One more added to the list, Professor Nezar AlSayyad. How many is it now? Four? Five? And these are the ones we know of: administrators and tenure track professors — all male, all put on paid leave, not allowed to teach or come to campus, some given a golden handshake. In the meantime in Dwinelle Hall, there is a fight going on. Twenty-two language lecturers — largely highly trained women and many from minority communities, without security of employment, and low-paid — are fighting for pennies. And yet, the university is willing to spend thousands, if not hundreds of thousands, of dollars to avoid giving them the small pay increase agreed to in their newly signed contract.
Last spring, a new contract was agreed on between the campus and the union that represents language lecturers. Much to the surprise of both campus administrators and language lecturers, the agreement included a revised workload for language lecturers, one keeping with the workload that language lecturers at other UC campuses have had for 10 years. The agreement says that instructors of “Foreign Language Courses” should be paid 40 percent instead of 33 percent per course per semester.
In order to save a few thousand dollars (a 7 percent increase for a handful of classes), the administrators at Berkeley, in their wisdom, have decided that classical languages are not really foreign languages — they are not as hard to teach, apparently — and that some classes are too small to be counted as “foreign languages.” Instead, they are initiating a system whereby these instructors are paid on a per-student basis — clearly a disaster in the making for students and all faculty members, regardless of rank.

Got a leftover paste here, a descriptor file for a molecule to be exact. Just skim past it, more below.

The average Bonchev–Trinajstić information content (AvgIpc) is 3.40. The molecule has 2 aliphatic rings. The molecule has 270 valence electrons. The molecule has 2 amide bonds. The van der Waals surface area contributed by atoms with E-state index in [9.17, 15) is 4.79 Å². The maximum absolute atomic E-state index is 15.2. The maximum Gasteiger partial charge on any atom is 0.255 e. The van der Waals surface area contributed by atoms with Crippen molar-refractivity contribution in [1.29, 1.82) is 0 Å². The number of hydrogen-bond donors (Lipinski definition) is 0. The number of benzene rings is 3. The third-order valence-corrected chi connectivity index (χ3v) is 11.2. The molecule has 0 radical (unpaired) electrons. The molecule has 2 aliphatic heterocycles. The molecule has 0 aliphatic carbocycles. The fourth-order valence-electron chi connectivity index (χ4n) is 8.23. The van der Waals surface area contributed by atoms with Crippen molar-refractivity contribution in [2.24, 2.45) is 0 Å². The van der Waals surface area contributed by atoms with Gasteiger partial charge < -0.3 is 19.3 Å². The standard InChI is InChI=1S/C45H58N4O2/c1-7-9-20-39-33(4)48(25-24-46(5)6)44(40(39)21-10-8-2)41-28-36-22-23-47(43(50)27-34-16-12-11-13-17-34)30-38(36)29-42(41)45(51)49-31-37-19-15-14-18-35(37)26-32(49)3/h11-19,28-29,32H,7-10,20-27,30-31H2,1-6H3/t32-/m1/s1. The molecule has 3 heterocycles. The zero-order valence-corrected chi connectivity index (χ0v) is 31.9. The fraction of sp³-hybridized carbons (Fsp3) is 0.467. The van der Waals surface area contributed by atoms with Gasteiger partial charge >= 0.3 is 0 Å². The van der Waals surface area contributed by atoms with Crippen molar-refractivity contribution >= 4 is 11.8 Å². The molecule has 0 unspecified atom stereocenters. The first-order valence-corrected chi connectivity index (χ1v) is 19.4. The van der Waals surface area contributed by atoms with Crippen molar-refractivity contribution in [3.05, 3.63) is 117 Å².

The instructors of these classes are, for the most part, not full-time; in fact, many teach only one or two classes and earn barely enough to survive on. The small monthly increase for them means the difference between food on the table or waiting in line at a food bank.
When the university needs to tally up its “minority” employment totals or discuss “gender” equity, it is more than happy to include these instructors in its numbers. Depriving a few dedicated, hard-working and vulnerable instructors at UC Berkeley of a small pay increase and yet being willing to pay those who abuse their students not to teach — the university seems to have something gravely wrong with its priorities. Wrong yes, but unexpected no. The university’s unstated policy has long been to protect the powerful at the expense of the weak.
Sally J. Sutherland Goldman is a senior lecturer in Sanskrit and recipient of the 2012 DTA in the department of South and Southeast Asian studies.